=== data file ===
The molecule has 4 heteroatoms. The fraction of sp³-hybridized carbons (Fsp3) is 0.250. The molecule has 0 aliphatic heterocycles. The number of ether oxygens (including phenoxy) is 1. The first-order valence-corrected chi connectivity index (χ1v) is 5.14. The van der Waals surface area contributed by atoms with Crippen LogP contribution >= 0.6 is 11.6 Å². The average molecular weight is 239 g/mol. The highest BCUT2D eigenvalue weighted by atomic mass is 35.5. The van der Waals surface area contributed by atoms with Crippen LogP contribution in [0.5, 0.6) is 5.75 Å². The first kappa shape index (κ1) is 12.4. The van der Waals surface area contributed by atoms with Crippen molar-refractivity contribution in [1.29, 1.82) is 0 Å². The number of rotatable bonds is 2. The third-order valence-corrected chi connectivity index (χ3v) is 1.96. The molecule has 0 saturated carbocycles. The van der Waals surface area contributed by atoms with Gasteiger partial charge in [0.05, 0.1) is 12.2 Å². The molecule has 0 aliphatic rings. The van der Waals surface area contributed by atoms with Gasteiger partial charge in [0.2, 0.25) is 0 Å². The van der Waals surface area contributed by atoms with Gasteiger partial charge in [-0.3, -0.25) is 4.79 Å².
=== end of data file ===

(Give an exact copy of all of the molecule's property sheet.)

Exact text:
The molecule has 4 heteroatoms. The fraction of sp³-hybridized carbons (Fsp3) is 0.250. The molecule has 0 aliphatic heterocycles. The number of ether oxygens (including phenoxy) is 1. The first-order valence-corrected chi connectivity index (χ1v) is 5.14. The van der Waals surface area contributed by atoms with Crippen LogP contribution >= 0.6 is 11.6 Å². The average molecular weight is 239 g/mol. The highest BCUT2D eigenvalue weighted by atomic mass is 35.5. The van der Waals surface area contributed by atoms with Crippen LogP contribution in [0.5, 0.6) is 5.75 Å². The first kappa shape index (κ1) is 12.4. The van der Waals surface area contributed by atoms with Crippen molar-refractivity contribution in [1.29, 1.82) is 0 Å². The number of rotatable bonds is 2. The third-order valence-corrected chi connectivity index (χ3v) is 1.96. The molecule has 0 saturated carbocycles. The van der Waals surface area contributed by atoms with Gasteiger partial charge in [0.05, 0.1) is 12.2 Å². The molecule has 0 aliphatic rings. The van der Waals surface area contributed by atoms with Gasteiger partial charge in [0.2, 0.25) is 0 Å². The van der Waals surface area contributed by atoms with Gasteiger partial charge in [-0.3, -0.25) is 4.79 Å².